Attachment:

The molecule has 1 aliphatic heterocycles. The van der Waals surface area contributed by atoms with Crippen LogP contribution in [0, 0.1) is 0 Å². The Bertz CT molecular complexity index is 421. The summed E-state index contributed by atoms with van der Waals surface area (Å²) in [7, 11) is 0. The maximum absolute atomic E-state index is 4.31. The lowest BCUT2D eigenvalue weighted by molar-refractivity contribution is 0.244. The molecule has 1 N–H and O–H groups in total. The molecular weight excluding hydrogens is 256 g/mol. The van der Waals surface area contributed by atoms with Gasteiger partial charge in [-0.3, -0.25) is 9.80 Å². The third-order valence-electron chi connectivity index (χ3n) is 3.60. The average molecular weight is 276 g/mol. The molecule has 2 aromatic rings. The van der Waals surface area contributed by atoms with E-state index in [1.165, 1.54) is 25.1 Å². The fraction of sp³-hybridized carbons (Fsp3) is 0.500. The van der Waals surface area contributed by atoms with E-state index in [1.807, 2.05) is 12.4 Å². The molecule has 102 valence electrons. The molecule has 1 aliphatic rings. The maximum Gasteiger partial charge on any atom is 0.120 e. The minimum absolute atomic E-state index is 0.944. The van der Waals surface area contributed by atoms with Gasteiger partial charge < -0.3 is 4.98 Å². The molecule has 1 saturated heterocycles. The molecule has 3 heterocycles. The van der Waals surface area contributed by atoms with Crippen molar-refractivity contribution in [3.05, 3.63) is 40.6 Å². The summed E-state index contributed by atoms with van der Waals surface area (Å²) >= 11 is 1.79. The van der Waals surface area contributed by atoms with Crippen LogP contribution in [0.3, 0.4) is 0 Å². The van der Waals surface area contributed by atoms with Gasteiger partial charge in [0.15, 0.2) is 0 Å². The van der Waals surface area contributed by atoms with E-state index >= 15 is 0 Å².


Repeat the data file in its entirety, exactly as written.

The molecule has 1 aliphatic heterocycles. The van der Waals surface area contributed by atoms with Crippen LogP contribution in [0, 0.1) is 0 Å². The Bertz CT molecular complexity index is 421. The summed E-state index contributed by atoms with van der Waals surface area (Å²) in [7, 11) is 0. The maximum absolute atomic E-state index is 4.31. The lowest BCUT2D eigenvalue weighted by molar-refractivity contribution is 0.244. The molecule has 1 N–H and O–H groups in total. The molecular weight excluding hydrogens is 256 g/mol. The van der Waals surface area contributed by atoms with Gasteiger partial charge in [-0.3, -0.25) is 9.80 Å². The third-order valence-electron chi connectivity index (χ3n) is 3.60. The average molecular weight is 276 g/mol. The molecule has 2 aromatic rings. The van der Waals surface area contributed by atoms with E-state index in [1.165, 1.54) is 25.1 Å². The fraction of sp³-hybridized carbons (Fsp3) is 0.500. The van der Waals surface area contributed by atoms with E-state index in [1.807, 2.05) is 12.4 Å². The molecule has 102 valence electrons. The molecule has 1 aliphatic rings. The maximum Gasteiger partial charge on any atom is 0.120 e. The minimum absolute atomic E-state index is 0.944. The van der Waals surface area contributed by atoms with Gasteiger partial charge < -0.3 is 4.98 Å². The molecule has 1 saturated heterocycles. The molecule has 3 heterocycles. The van der Waals surface area contributed by atoms with Crippen molar-refractivity contribution in [3.05, 3.63) is 40.6 Å². The summed E-state index contributed by atoms with van der Waals surface area (Å²) >= 11 is 1.79. The van der Waals surface area contributed by atoms with Crippen LogP contribution in [0.3, 0.4) is 0 Å². The van der Waals surface area contributed by atoms with Gasteiger partial charge in [0.15, 0.2) is 0 Å². The van der Waals surface area contributed by atoms with E-state index >= 15 is 0 Å².